near: ${new ObjectMapper().writeValueAsString(city.location)},
                spherical: true
            }"""
            def closestCities = jongo.runCommand(command).as(GeoNearResult) as GeoNearResult<City>
            def closest = closestCities.results[1]
            return new ResponseEntity([name:closest.obj.name, distance:closest.dis/1000], HttpStatus.OK)
        }
        else {
            return new ResponseEntity(HttpStatus.NOT_FOUND)
        }
    }
    @PostConstruct
    void populateCities() {
        jongo.getCollection("city").drop()
        [ new City( name:"London",
                location: new Point(-0.125487, 51.508515)),
          new City( name:"Paris",
                  location: new Point(2.352222, 48.856614)),
          new City( name:"New York",
                  location: new Point(-74.005973, 40.714353)),
          new City( name:"San Francisco",
                  location: new Point(-122.419416, 37.774929)) ].each {
            jongo.getCollection("city").save(it)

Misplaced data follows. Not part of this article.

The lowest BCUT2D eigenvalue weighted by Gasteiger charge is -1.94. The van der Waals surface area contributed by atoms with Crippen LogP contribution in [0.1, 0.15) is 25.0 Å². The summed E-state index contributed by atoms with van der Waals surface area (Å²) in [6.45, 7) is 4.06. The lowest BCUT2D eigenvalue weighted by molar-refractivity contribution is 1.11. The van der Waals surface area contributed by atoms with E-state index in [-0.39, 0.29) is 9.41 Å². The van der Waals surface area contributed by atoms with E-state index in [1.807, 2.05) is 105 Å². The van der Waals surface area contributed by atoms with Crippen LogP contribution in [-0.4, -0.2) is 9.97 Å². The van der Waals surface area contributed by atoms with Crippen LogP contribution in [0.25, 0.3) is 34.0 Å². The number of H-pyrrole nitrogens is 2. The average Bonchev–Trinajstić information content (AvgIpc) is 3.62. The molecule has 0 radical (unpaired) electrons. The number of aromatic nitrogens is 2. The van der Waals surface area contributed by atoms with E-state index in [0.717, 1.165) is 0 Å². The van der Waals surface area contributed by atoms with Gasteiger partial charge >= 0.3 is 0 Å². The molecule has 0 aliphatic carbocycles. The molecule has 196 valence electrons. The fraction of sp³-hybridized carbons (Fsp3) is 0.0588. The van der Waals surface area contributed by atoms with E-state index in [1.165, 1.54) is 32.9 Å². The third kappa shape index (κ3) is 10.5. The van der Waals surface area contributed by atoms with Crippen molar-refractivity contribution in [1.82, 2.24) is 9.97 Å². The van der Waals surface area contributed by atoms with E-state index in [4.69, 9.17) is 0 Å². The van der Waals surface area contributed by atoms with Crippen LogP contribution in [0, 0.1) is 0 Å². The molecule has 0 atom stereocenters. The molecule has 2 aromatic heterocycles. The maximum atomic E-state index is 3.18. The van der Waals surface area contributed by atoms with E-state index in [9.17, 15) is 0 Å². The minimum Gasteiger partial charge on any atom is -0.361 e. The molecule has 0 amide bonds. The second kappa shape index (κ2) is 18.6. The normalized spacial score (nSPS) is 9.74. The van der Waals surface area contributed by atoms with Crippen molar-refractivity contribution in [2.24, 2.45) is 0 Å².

}
        jongo.getCollection("city").ensureIndex("{location:'2dsphere'}")
    }
    static class GeoNearResult<O> {
        List<GeoNearItem<O>> results
    }
    static class GeoNearItem<O> {
        Double dis
        O obj
    }
    static class City {
        ObjectId _id
        String name
        Point location
    }
}

As you can see, Jongo is a lot more String based, especially for the geoNear query. However, thanks to the automatic mapping by Jackson, all the conversion code for the query and the insert can be omitted.

Jongo is handy when you’re starting with MongoDB, know the shell commands well and don’t want to do manual mapping. You will however need to know the exact syntax of the MongoDB shell API. You also have no code completion on the queries or the commands, but if you’re willing to live with this, it’s a good choice.